70% 3.5 70% 3.5
Tensile Strength @ Yield
MD, psi (MPa) 1077 (7.43) 1183 (8.16)
TD, psi (MPa) 1114 (7.68) 1132 (7.81)
at 200% MD, psi (MPa) 1909 (13.2) 2193 (15.1)
Ultimate Tensile
MD, psi (MPa) 9926 (68.4) 9955 (68.6)
TD, psi (MPa) 6998 (48.3) 6570 (45.3)
Elongation @ Yield
MD, % 7.1 8.9
TD. % 7.2 8.7
Break Elongation
MD, % 515 437
TD, % 727 710
1% Secant
MD, psi (MPa) 16870 (116) 15772 (109)
TD, psi (MPa) 20007 (138) 18356 (127)
Elmendorf Tear
MD, g 225 106
TD, g 620 509
MD, g/mil (g/μm) 237 (9.33) 129 (5.08)
TD, g/mil (g/μm) 646 (25.4) 613 (24.1)
Dart Drop: g 226 112
g/mil (g/μm) 246 (9.69) 138 (5.43)
Average Gauge, mil (μm) 0.92 (23) 0.81 (21)
Haze (%) 1.7 1.5
Gloss 45 degrees 87 91.5
Puncture
Peak Force, lb (N) 10.58 (47.1) 9.41 (41.9)
Peak Force, lb/mil (N/μm) 11.50 (2.01) 11.61 (2.03)
Break Energy, in · lb (J) 37.07 (4.19) 32.07 (3.62)
Break Energy, in · lb/mil (mJ/μm) 40.29 (179) 39.60 (176)
Shrink
MD, % 36 44
TD, % −6 0
Film Density, g/cm3 0.9125

Comparing Example 12 with the conventional film of Example 13, the films of the present invention show higher dart drop and puncture values (peak force (N) and break energy) than films having as an inner layer a conventional ZN-LLDPE/m-LLDPE blend.

Examples 14–15

Three-layer films were made as in Examples 1–3, using either conventional polymer blends (comparative) or polymer blends of the invention, for the inner layer. In Example 14, the inner layer was a blend of 50% by weight m-VLDPE (EXCEED™ 321, density 0.912 g/cm3) and 50% by weight m-LLDPE (EXCEED™ 147, density 0.921 g/cm3). Example 15 is a comparative example. In Example 15, the inner layer was a blend of: 50% by weight of an m-LLDPE (EXCEED™ 320, density 0.916 g/cm3) and 50% by weight of a second m-LLDPE (EXCEED™ 147, density 0.921 g/cm3). Table 7 shows the data.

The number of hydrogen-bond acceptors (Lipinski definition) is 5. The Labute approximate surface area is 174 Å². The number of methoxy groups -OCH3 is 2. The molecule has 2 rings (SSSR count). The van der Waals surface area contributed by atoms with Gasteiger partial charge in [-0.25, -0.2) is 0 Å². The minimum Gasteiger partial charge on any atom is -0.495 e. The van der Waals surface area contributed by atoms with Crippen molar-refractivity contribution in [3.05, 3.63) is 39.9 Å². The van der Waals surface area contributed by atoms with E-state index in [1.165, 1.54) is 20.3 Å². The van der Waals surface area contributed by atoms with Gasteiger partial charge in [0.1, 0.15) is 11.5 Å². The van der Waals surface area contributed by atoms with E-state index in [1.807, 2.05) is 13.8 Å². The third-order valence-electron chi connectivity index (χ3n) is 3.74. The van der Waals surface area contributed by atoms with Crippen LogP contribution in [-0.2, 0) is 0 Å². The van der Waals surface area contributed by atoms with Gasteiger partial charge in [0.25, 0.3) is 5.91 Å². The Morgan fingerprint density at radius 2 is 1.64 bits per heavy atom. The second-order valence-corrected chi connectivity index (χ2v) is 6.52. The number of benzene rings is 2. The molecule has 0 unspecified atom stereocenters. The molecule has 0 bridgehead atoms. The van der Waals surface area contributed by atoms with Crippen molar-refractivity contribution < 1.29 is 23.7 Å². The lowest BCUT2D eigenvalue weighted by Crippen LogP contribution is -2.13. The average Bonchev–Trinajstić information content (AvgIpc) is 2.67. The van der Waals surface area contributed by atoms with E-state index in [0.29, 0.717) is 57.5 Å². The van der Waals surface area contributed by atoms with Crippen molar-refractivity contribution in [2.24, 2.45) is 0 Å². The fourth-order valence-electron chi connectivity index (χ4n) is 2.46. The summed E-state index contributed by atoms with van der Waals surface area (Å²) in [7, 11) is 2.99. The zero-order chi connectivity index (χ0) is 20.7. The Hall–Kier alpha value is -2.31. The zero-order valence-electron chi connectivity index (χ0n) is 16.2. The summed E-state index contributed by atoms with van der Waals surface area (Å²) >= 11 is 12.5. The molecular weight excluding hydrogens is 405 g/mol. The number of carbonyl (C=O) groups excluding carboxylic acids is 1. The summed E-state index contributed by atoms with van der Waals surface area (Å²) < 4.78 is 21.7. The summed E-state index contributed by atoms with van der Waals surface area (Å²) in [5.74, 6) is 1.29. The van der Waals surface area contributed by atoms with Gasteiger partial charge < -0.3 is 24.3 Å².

TABLE 7
Example 15
Example 14 (Comparative)
Outer Layer Composition ZN-LLDPE ZN-LLDPE
(LL3003) (LL3003)
Inner Layer Composition 50% m-VLDPE 50% m-LLDPE
(ECD321) (ECD320)
50% m-LLDPE 50% m-LLDPE
(ECD147) (ECD147)
Inner Layer Resin Density, g/cm3 50% 0.912 50% 0.916
50% 0.921 50% 0.921
Inner Layer Resin MI, g/10 min 50% 1.0 50% 1.0
50% 3.5 50% 3.5
Tensile Strength @ Yield
MD, psi (MPa) 1069 (7.37) 1141 (7.87)
TD, psi (MPa) 1014 (6.99) 1108 (7.64)
at 200% MD, psi (MPa) 2212 (15.3) 2188 (15.1)
Ultimate Tensile
MD, psi (MPa) 10527 (72.6) 10351 (71.4)
TD, psi (MPa) 6972 (48.1) 6814 (47.0)
Elongation @ Yield
MD, % 9.7 9.2
TD. % 7.9 8.0
Break Elongation
MD, % 412 426
TD, % 660 679
1% Secant
MD, psi (MPa) 14883 (103) 16013 (110)
TD, psi (MPa) 16977 (117) 18557 (128)
Elmendorf Tear
MD, g 142 128
TD, g 378 421
MD, g/mil (g/μm) 171 (6.73) 156 (6.14)